Elevated Coronary Artery Calcium Quantified by a Deep Learning Model from Radiotherapy Planning Scans Predicts Mortality in Lung Cancer


      Coronary artery calcium (CAC) is one of the strongest predictors of long-term atherosclerotic coronary vascular disease in asymptomatic individuals, however the feasibility of quantitating this measurement from radiotherapy (RT) planning computed tomography (CT) scans is unknown. Since patients with non-small cell lung cancer (NSCLC) represent a distinctly high cardiovascular risk population, we sought to quantify CAC from RT planning CTs in NSCLC patients using a deep learning model.


      Retrospective analysis of non-contrast enhanced RT planning CTs from 464 consecutive locally-advanced NSCLC patients treated with thoracic RT. The CAC algorithm was previously trained on 693 independent cardiac-gated CT scans manually segmented by expert readers using three consecutive deep learning networks for segmentation and tested on three independent cohorts of 441, 664, and 398 scans. Plaques ≥1 cubic millimeter were volumetrically measured and multiplied by a maximum plaque density factor to generate an Agatson-like CAC Score. The model was used to calculate a CAC risk group for each planning CT, defined as CAC=0 (very low risk) versus CAC>0 (elevated risk). For patient factors, continuous covariates were evaluated using a Wilcoxon rank sum test whereas categorical covariates were compared using a Fisher exact test. Univariable Cox regression analysis was performed and Kaplan-Meier estimates of all-cause mortality were calculated.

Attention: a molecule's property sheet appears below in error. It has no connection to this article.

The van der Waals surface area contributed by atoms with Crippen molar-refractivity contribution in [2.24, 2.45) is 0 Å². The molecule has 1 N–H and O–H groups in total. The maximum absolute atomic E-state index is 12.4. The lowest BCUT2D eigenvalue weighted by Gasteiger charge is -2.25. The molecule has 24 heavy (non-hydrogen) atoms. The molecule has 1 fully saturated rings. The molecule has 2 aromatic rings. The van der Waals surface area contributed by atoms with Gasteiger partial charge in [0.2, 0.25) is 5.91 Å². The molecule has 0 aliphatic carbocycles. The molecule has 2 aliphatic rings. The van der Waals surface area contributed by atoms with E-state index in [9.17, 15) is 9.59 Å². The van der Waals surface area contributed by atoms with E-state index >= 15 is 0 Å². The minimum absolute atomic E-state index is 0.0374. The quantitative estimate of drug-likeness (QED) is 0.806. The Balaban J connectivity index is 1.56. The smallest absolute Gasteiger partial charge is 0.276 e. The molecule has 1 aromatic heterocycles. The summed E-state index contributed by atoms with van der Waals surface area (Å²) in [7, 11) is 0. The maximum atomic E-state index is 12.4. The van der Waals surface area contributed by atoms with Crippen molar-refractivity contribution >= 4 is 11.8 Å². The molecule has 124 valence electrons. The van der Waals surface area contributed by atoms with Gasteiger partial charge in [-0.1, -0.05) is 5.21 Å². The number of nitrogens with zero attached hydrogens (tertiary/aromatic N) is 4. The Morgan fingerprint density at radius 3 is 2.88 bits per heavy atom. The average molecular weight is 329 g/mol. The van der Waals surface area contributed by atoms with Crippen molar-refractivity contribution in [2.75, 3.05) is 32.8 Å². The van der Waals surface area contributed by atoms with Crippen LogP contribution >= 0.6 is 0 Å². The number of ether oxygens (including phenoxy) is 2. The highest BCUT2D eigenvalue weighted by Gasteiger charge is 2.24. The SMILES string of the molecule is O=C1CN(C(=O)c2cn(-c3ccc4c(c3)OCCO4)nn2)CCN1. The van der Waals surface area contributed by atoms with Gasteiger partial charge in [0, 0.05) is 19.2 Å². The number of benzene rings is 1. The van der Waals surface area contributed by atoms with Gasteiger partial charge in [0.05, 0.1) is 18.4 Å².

After a median follow-up of 18 months, there were 353 deaths (2-year all-cause mortality, 52.2% [95% CI, 47.7-56.8%]). Of the 464 planning CTs, 35% (162/464) were CAC=0 and 65% (302/464) were CAC>0. Patients in the CAC>0 group were older (median age 67 vs. 60 years, P<.0001), more likely male (58% vs. 37%, P<.001), have an ever-smoking history (95% vs. 84%, P<.001), and less likely treated with surgery (32% vs. 45%, P=.003) or chemotherapy (91% vs. 97%, P=.008). There was no difference in mean heart dose delivered between CAC>0 vs. CAC=0 (11.9 Gy vs. 11.5 Gy, P=.83). CAC>0 was associated with an increased risk of all-cause mortality on univariable Cox regression (hazard ratio, 1.29 [95% CI, 1.03-1.62]; P=.027). The 2-year all-cause mortality stratified by CAC group was 56.7% (95% CI, 51.1-62.3%) in CAC>0 vs. 47.1% (95% CI, 39.6-55.1%) in CAC=0 (log-rank P=.0259).


      Coronary artery calcium was effectively measured from non-contrast RT planning CTs using an automated deep learning model. Elevated CAC, as predicted by the deep neural network, was associated with an increased risk of all-cause mortality on univariable analysis in locally-advanced NSCLC patients despite a high competing risk of lung cancer death. Deeper investigation of contributing and confounding variables in a comprehensive predictive model is warranted.


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